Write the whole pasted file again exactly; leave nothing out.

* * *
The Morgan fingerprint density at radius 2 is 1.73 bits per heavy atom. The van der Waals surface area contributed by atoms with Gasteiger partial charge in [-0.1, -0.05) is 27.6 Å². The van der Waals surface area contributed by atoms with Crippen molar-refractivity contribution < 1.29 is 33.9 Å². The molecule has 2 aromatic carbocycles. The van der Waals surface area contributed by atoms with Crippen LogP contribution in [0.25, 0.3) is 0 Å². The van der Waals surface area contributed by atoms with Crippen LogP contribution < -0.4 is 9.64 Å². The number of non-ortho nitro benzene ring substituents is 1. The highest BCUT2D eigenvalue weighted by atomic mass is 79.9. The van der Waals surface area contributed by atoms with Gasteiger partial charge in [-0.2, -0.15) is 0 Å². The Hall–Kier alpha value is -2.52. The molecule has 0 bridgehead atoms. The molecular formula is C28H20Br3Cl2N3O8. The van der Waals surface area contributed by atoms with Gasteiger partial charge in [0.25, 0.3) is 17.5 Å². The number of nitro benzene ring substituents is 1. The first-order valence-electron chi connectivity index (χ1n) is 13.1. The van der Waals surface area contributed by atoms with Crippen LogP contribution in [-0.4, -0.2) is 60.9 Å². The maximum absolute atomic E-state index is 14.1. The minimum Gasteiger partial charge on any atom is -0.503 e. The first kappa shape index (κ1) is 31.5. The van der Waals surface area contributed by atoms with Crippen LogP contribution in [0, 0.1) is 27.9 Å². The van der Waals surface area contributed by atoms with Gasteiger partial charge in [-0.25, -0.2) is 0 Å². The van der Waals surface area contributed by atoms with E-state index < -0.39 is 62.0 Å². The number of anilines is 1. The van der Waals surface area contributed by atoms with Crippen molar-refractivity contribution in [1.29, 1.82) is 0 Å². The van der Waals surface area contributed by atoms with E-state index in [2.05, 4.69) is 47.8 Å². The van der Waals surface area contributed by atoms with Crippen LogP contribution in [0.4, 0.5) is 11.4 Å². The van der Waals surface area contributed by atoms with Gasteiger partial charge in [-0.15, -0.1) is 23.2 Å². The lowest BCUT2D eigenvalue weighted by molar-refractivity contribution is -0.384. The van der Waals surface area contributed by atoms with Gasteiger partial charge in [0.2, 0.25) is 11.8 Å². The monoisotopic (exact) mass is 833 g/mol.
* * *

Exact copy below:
The Morgan fingerprint density at radius 2 is 1.73 bits per heavy atom. The van der Waals surface area contributed by atoms with Gasteiger partial charge in [-0.1, -0.05) is 27.6 Å². The van der Waals surface area contributed by atoms with Crippen molar-refractivity contribution < 1.29 is 33.9 Å². The molecule has 2 aromatic carbocycles. The van der Waals surface area contributed by atoms with Crippen LogP contribution in [0.25, 0.3) is 0 Å². The van der Waals surface area contributed by atoms with Crippen LogP contribution < -0.4 is 9.64 Å². The number of non-ortho nitro benzene ring substituents is 1. The highest BCUT2D eigenvalue weighted by atomic mass is 79.9. The van der Waals surface area contributed by atoms with Gasteiger partial charge in [-0.2, -0.15) is 0 Å². The Hall–Kier alpha value is -2.52. The molecule has 0 bridgehead atoms. The molecular formula is C28H20Br3Cl2N3O8. The van der Waals surface area contributed by atoms with Gasteiger partial charge in [0.25, 0.3) is 17.5 Å². The number of nitro benzene ring substituents is 1. The first-order valence-electron chi connectivity index (χ1n) is 13.1. The van der Waals surface area contributed by atoms with Crippen LogP contribution in [-0.4, -0.2) is 60.9 Å². The maximum absolute atomic E-state index is 14.1. The minimum Gasteiger partial charge on any atom is -0.503 e. The first kappa shape index (κ1) is 31.5. The van der Waals surface area contributed by atoms with Crippen LogP contribution in [0, 0.1) is 27.9 Å². The van der Waals surface area contributed by atoms with Gasteiger partial charge in [-0.25, -0.2) is 0 Å². The van der Waals surface area contributed by atoms with E-state index < -0.39 is 62.0 Å². The number of anilines is 1. The van der Waals surface area contributed by atoms with Crippen molar-refractivity contribution in [1.29, 1.82) is 0 Å². The van der Waals surface area contributed by atoms with E-state index in [2.05, 4.69) is 47.8 Å². The van der Waals surface area contributed by atoms with Crippen LogP contribution in [0.4, 0.5) is 11.4 Å². The van der Waals surface area contributed by atoms with Gasteiger partial charge in [-0.15, -0.1) is 23.2 Å². The lowest BCUT2D eigenvalue weighted by molar-refractivity contribution is -0.384. The van der Waals surface area contributed by atoms with Gasteiger partial charge in [0.2, 0.25) is 11.8 Å². The monoisotopic (exact) mass is 833 g/mol.